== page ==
On September 25, 1993, at 0835, Alaska daylight time, a Boeing 747-200, N629US, experienced a partial power loss after it had ingested 28 ounce Gadwell duck into its number one engine during takeoff rotation at Anchorage International Airport. The pilot in command shut down the affected engine, dumped fuel and landed without further incident at 0911. The airplane was operated by Northwest Airlines on a regularly scheduled cargo flight to Tokyo as NW Flight 905, under 14 CFR Part 121, on an international IFR flight plan. Visual meteorological conditions existed. A flight crew of 3 were the only persons on board, and they were uninjured. Damage was limited to the number one engine and the event was classified as incident damage.

The pilot told NTSB and FAA investigators that while he noticed waterfowl in the area on taxi out, he did not see birds at the time he experienced the engine failure. The airplane reportedly weighed 752,000 pounds at takeoff and dumped 84,300 pounds of fuel while orbiting at the direction of ATC. The landing gross weight was approximately 628,000 pounds. Investigators found blood and material resembling feather parts in the number one engine inlet. Damage was seen to the rotor blades of the fan, inside and outside of the inlet cowl. The fiberglass spinner cone was destroyed. No wing or fuselage damage was seen.

The engine damage was examined by Northwest Airlines with the assistance of Pratt & Whitney. The NTSB was advised that failure was due to downstream ingestion of fiberglass spinner parts and pieces of first stage fan blades.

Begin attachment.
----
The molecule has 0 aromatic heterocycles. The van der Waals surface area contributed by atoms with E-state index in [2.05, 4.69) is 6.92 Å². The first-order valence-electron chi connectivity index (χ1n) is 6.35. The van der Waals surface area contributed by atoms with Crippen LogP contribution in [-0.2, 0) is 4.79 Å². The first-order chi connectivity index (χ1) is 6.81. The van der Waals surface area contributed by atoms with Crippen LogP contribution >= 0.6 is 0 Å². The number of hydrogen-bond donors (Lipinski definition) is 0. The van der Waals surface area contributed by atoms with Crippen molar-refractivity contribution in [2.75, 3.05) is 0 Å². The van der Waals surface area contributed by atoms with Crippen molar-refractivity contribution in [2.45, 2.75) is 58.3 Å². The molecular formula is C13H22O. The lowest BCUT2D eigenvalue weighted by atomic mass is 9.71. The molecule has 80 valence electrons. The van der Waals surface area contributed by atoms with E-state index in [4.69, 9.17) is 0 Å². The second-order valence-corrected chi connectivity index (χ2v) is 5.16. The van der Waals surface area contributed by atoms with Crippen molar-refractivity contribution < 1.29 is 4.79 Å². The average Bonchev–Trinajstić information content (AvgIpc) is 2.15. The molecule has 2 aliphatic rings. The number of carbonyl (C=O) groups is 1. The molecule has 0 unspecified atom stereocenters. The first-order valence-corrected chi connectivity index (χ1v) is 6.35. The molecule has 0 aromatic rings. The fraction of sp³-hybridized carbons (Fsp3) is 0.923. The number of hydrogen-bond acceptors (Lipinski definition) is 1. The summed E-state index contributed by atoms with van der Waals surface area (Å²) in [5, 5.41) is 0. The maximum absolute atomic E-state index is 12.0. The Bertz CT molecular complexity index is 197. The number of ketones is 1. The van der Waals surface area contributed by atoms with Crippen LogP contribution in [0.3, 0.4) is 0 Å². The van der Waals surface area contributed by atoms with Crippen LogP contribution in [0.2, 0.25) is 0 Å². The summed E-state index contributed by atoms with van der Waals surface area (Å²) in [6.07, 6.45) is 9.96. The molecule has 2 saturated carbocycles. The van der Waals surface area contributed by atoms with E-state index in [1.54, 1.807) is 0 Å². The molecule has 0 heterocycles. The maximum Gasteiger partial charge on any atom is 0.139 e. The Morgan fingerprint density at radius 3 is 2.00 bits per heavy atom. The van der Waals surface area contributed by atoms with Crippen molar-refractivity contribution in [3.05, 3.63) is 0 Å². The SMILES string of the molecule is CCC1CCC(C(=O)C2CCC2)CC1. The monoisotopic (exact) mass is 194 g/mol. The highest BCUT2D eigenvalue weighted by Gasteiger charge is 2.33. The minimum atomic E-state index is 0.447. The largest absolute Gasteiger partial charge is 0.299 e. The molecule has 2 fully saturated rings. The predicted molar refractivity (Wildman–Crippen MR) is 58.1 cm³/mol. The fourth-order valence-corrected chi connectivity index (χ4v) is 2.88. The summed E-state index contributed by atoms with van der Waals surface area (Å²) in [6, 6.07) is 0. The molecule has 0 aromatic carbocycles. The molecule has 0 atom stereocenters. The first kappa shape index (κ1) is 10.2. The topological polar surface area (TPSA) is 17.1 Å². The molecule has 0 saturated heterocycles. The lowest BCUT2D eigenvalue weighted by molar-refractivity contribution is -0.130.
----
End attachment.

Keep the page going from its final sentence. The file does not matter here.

The NTSB investigator contacted Pratt & Whitney at East Hartford Connecticut. The powerplant investigator at P&W told the NTSB that there "were a limited amount of 10 ply fiberglass spinners out there." He said that "P&W was aware of about one inflight failure per year with these thin spinners from bird strikes." He also said that he and the FAA had discussed it and didn't feel that an AD (Airworthiness Directive) was necessary, but that they were watching the numbers (as an in-house study). He also said that these were being replaced with a newer model spinner that had 20 plys, and there were no known instances of inflight failure known.

The findings of the investigation were forwarded to the NTSB's Engineering Division ((AS-40). On October 4, 1993, the NTSB NW Field Office was advised that the Engineering Division was reviewing the information for possible safety recommendation activity.

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